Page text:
Wal-Mart was the brainchild of Sam Walton, the chain's co-founder and co-namesake. Born in 1918, Walton grew up in Missouri, where his father, a former cotton farmer from Oklahoma, worked during the Depression as a debt collector for the Metropolitan Life Insurance Company of New York. After graduating from the University of Missouri, Walton moved to Oklahoma, where he was employed in a defense plant and married the daughter of a prominent rancher and politician. After serving in the military, Walton spent five years managing a Ben Franklin chain store in Newport, Arkansas, a cotton-processing town eighty miles from Memphis. After turning around the struggling franchise, he was pushed out of the job by his landlord, who wanted to give the flourishing business to his son. Walton started over in the northwestern part of the state, in a town called Bentonville, population 2,964. He was running several Ben Franklin franchises in the Arkansas countryside and was expanding into other states when he opened his first Wal-Mart, in nearby Rogers, in 1962.

Walton's exile to the Ozarks, Lichtenstein argues, was a great stroke of luck. Walton arrived there with a basic business model--keep prices low by ordering in bulk and minimizing his markup; count on rapid turnover of goods to make a profit--and northern Arkansas proved to be a perfect location to try it out. As late as the 1960s, the region's predominantly rural economy was still undergoing modernization, and the small farmers who lived there appreciated the low prices offered by Walton. At the same time, car ownership and paved roads allowed a rural clientele to travel much farther than they had previously been willing to venture in order to shop. Walton located his stores in the mill towns and county seats of Arkansas, southern Missouri and Oklahoma--rarely choosing a community with a population of more than 10,000. But he made sure to build each store near an interstate so folks could drive to it from a nearby town or county. Other national chains, worried that rural America was not dense enough to support big stores, stayed away. (Kmart rarely built a store in a city with fewer than 50,000 residents.) Walton's only competition came from the small, dusty mom-and-pop stores that dotted the old country roads but were unable to match Wal-Mart's prices or selection.

Walton's move to northern Arkansas was fortunate for several other reasons, Lichtenstein argues. Because of agricultural modernization, there were numerous farmers' daughters and seasonal agricultural workers happy to earn a regular paycheck by working in retail. Organized labor had been notably unsuccessful in organizing the South, so Walton did not have to worry about unions. And both his workforce and clientele came from the same relatively homogeneous population. Most of the local black population had fled after a wave of brutal race riots in the 1910s and '20s, so the Southern Plains were almost exclusively white when Walton began his business. Ironically, this troubled past meant that Wal-Mart was the rare major chain store to survive the 1960s without having been embroiled in protests over integration. The region was also overwhelmingly Protestant, and the store came to reflect the socially conservative, Christian culture of its home base. To this day, the company still recruits future executives from a network of small evangelical colleges in the South and nurtures them through the company hierarchy. It has banned from its magazine racks not only Playboy but also Rolling Stone because it was deemed inappropriate for children. And the store's prominent displays were credited by the publishers of Left Behind, a series of apocalyptic Christian thrillers set in the immediate aftermath of the Rapture, with making the books bestsellers.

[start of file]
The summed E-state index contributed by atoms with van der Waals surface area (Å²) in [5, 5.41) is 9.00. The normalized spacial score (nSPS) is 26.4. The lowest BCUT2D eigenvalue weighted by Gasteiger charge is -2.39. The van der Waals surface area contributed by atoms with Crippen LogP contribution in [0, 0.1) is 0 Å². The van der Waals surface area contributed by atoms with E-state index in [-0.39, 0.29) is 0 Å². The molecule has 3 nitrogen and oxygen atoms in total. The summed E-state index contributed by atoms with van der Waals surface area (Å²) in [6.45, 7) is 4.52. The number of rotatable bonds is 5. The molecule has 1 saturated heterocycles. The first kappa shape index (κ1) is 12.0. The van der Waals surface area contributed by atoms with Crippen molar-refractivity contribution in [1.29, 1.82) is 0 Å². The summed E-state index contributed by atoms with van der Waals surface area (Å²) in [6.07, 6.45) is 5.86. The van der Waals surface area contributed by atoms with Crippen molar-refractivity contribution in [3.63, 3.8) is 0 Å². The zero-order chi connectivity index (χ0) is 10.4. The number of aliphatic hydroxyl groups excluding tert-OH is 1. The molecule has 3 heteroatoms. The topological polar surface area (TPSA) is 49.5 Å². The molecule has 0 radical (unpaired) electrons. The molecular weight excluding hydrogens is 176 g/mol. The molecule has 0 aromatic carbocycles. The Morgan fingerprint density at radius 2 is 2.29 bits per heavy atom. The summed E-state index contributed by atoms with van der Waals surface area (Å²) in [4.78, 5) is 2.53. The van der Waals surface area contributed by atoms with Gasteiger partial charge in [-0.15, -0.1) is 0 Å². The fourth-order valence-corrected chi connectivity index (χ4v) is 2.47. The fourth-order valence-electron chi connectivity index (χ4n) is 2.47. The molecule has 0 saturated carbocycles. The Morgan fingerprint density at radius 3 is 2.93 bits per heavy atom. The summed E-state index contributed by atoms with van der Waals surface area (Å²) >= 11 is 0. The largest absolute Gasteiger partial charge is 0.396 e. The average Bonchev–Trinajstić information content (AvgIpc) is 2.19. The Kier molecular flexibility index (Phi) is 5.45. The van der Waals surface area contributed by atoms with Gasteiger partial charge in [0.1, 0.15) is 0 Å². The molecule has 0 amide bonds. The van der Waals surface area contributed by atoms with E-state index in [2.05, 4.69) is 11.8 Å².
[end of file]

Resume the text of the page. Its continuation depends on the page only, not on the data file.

These accidents of geography would have made little difference had Walton not been able to tame the logistical jungle of general retailing and pass along some of the savings to the consumer. Walton faced the same problem as any other storekeeper. He needed to buy merchandise in a quantity large enough to be able to negotiate a discount from the manufacturer. But he also needed to minimize the costs of warehousing merchandise or stocking items that never sell. His solution was simple: minimize the opportunity for merchandise to sit around by eliminating warehouse space. He did not build "warehouses" but regional "distribution centers" with very little capacity to hold products over long periods of time. His employees have no choice but to unload a shipment from a wholesaler and immediately reload it for shipment to individual stores. Nor did he provide those stores with much room to hold products out of sight. Employees would have to unpack boxes and find room for the merchandise on the shelves as soon as possible.